The Principality of Liechtenstein has an enforcement agreement with Austria and Switzerland, however not with Germany. Although Liechtenstein is a member of the European Economic Area, the simplification measures that apply within the EU do not apply to Liechtenstein. It is therefore necessary to consider alternative actions for each individual case carefully: Is it more advantageous to enforce a claim (which does not originate from Austria or Switzerland) against a debtor who resides in Liechtenstein from another country and then strive to have the title that was granted in said foreign country declared enforceable - via the so called judicial dismissal of objection - in Liechtenstein? Or is it better to initiate the enforcement process in Liechtenstein directly?
6. Legal Enforcement in Switzerland
We assist you with legal enforcement in foreign countries as well as with cross-border international legal enforcement. Our services are not limited to just EU countries. We also offer you professional assistance in recovering your claims in other European countries, such as Switzerland.
The legal basis for enforced debt collection in Switzerland is the Swiss Federal Law on Debt Collection and Bankruptcy (ArSchKG).
Enforcement or collection in Switzerland differs greatly from the enforcement laws that apply in most other countries. For example, the most fundamental precondition – the enforceable title – is not required for the enforcement of a claim, since a ruling regarding the title itself is made only after the fact, during the so-called judicial dismissal of objection.
The collection itself is enforced by government collection officials, i.e. the central authority in the Swiss debt enforcement legal system. It can be compared to the municipal action that follows the submission of a so-called collection request to the pertinent collection bureau. After that, an order for payment is issued, and the debtor is served in person.
The debtor is then given the opportunity to pay the debt, which puts a stop to further proceedings. If the debtor either fails to comply with the collection order or doesn’t contest the claim, his assets are seized. It is also possible that the court will decide to assess the claim. However, this only happens if the debtor contests the claim (by means of a so-called legislative proposal) and if the creditor subsequently demands judicial dismissal of objection.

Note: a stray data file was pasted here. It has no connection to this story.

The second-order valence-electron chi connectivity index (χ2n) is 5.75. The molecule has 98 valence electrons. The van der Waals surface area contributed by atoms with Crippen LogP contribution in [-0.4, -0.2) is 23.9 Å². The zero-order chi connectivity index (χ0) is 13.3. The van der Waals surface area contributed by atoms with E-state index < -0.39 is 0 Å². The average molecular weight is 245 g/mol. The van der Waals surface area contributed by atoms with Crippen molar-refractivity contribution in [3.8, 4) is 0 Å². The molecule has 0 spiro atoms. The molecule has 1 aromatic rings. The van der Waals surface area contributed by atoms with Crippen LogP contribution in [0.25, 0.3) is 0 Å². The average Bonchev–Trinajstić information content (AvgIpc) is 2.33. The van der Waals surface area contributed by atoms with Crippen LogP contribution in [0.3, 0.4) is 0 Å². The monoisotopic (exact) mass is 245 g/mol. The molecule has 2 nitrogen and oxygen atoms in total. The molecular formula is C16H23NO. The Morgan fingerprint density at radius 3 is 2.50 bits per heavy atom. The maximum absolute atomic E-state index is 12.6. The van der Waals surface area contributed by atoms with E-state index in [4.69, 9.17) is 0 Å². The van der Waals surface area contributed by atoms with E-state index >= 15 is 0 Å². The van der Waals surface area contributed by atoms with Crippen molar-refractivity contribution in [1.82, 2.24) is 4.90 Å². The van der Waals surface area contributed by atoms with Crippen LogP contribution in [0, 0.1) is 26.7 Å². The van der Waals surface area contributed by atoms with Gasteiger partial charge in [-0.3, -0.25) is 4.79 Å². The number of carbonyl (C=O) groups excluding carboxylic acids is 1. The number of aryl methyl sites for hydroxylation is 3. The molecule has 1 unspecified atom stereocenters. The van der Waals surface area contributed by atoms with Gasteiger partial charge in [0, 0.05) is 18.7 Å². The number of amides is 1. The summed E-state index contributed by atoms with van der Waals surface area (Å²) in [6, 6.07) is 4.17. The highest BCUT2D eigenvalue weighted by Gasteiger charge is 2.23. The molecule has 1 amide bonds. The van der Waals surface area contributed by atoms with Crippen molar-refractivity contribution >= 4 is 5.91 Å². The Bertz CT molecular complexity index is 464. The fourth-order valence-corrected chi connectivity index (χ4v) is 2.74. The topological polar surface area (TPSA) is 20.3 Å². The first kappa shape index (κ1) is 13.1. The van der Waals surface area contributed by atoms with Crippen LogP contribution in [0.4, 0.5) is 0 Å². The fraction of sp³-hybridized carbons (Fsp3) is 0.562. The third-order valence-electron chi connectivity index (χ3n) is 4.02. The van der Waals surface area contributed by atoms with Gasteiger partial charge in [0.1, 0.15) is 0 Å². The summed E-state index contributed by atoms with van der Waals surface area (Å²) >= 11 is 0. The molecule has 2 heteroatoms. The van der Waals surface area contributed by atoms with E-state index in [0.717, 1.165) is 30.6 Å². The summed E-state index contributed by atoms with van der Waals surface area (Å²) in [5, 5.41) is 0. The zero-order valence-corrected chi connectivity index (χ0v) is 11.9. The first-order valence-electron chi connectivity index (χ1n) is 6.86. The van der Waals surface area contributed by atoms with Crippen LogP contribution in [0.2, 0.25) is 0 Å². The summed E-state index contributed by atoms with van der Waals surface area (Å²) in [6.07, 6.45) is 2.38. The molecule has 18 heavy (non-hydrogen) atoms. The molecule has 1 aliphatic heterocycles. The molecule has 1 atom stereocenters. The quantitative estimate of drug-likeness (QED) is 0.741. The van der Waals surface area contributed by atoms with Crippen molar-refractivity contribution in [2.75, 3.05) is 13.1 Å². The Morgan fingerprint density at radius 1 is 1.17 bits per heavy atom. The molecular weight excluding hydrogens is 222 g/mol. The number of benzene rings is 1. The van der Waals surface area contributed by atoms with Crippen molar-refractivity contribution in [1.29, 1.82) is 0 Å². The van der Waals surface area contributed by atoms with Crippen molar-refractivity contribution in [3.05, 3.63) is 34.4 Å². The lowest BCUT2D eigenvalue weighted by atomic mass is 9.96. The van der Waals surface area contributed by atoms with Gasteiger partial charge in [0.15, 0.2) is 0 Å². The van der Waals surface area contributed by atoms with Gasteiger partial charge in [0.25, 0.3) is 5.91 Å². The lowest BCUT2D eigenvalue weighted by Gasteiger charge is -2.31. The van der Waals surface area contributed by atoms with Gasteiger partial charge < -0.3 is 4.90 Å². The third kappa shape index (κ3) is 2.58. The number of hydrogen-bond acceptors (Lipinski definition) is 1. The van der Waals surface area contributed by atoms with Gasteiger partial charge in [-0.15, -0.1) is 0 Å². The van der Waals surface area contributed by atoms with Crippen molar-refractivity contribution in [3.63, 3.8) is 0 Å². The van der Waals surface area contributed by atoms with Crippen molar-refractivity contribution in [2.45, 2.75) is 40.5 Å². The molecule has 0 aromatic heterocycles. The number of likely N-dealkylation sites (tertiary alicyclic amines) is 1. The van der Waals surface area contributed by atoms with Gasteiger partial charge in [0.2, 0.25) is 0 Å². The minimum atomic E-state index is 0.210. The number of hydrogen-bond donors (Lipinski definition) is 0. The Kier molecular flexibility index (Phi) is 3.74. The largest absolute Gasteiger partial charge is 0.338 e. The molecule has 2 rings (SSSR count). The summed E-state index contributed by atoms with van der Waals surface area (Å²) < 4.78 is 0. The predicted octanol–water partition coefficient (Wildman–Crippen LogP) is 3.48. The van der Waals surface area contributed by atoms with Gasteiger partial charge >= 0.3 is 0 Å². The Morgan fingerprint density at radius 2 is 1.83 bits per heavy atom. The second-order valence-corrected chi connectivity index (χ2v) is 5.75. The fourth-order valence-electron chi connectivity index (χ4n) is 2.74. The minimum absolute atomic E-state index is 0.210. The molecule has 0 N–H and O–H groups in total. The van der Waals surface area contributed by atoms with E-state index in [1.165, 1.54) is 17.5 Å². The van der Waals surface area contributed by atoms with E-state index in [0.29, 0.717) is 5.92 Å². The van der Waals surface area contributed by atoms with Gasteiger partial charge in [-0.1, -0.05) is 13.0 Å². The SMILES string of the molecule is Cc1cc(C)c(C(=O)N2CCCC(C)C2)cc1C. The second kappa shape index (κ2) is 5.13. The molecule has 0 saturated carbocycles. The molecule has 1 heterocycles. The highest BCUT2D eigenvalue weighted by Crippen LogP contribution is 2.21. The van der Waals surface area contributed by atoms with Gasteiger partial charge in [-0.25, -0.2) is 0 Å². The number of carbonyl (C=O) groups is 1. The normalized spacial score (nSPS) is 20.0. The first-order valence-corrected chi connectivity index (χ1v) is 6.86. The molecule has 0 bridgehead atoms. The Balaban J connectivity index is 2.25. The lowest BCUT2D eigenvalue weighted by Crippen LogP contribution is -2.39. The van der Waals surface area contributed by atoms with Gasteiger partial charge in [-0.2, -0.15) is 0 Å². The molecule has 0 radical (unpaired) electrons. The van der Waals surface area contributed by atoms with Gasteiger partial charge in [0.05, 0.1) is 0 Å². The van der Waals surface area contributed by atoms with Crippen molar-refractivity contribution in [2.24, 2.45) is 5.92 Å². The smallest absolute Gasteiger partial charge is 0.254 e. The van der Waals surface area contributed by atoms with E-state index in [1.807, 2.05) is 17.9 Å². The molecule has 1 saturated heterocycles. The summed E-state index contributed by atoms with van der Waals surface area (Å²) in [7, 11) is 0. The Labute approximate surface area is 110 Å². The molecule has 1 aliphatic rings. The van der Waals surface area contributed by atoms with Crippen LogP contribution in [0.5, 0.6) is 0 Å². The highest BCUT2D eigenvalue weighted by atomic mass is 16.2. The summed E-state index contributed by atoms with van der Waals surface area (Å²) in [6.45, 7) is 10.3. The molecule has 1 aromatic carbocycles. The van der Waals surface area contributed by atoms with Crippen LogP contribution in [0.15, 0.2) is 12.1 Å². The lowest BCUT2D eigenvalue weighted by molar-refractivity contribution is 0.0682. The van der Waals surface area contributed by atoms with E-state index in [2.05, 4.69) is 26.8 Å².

This legislative proposal would then require the creditor to convince the court that the claim is justified, which in turn makes the process significantly more expensive, particularly in regard to the costs of legal proceedings.
7. Legal Enforcement in Italy
In Italy, legal enforcement is achieved by dunning proceedings, due process of law and enforcement. With dunning proceedings and due process of law for the collection of more than € 1100.00, legal representation is mandatory. This also holds true for the actual enforcement.
It is also possible to apply for exemption from payment summons (ricorso per decreto ingiuntivo) as long as the debt to be collected can be proven with documentation. The application is submitted to the appropriate judge. The debtor is served with the application along with the payment summons (decreto ingiuntivo). The debtor then has 40 days to appeal the payment summons. The appeal encompasses filing a petition, which opens legal proceedings with the judge who issued the payment summons. If the payment summons is not appealed, it is then legal and can be enforced.
Due process of law with the aim of ascertaining the claim and sentencing the debtor to payment is opened by serving the debtor with a lawsuit and filing the served lawsuit with the appropriate judge, along with all supporting documents. It is possible that a payment summons can be issued even before the court has issued a sentence.
Enforcement is opened with the service of a dunning brief (atto di precetto) along with the title of execution (titolo esecutivo). After being served, the debtor has 10 days to voluntarily fulfil the order. If the debtor has not taken advantage of the respite, the creditor can begin legal enforcement of the debtor’s assets within 90 days.
8. Legal Enforcement in Germany
Alongside international legal enforcement, we, of course, also conduct legal enforcement for you in Germany: German titles, titles from Austria, Switzerland, Liechtenstein or Italy. We are well versed in the national individualities of enforcement titles in EU countries.
We also take care of the proceedings for a declaration of enforceability or a renewed entitlement process in the country of origin for you: We have an excellent command of all German legal enforcement methods. It doesn’t matter whether it is a title that we have obtained for you or titles that you have obtained with the assistance of other lawyers or on your own.
9. Summary and Contact
It should also be noted that enforcement titles obtained abroad or those that have been ‘converted’ into foreign titles are not to be compared to titles with the 30 years enforceability, which are common in Germany. In a number of countries, an enforceable title is valid for, e.g. a period of only six years.
For preliminary information about the collection or enforcement of your claim we will be happy to assist you. We thank you for understanding that we are unable to provide information on the telephone or in writing before we have been formally retained.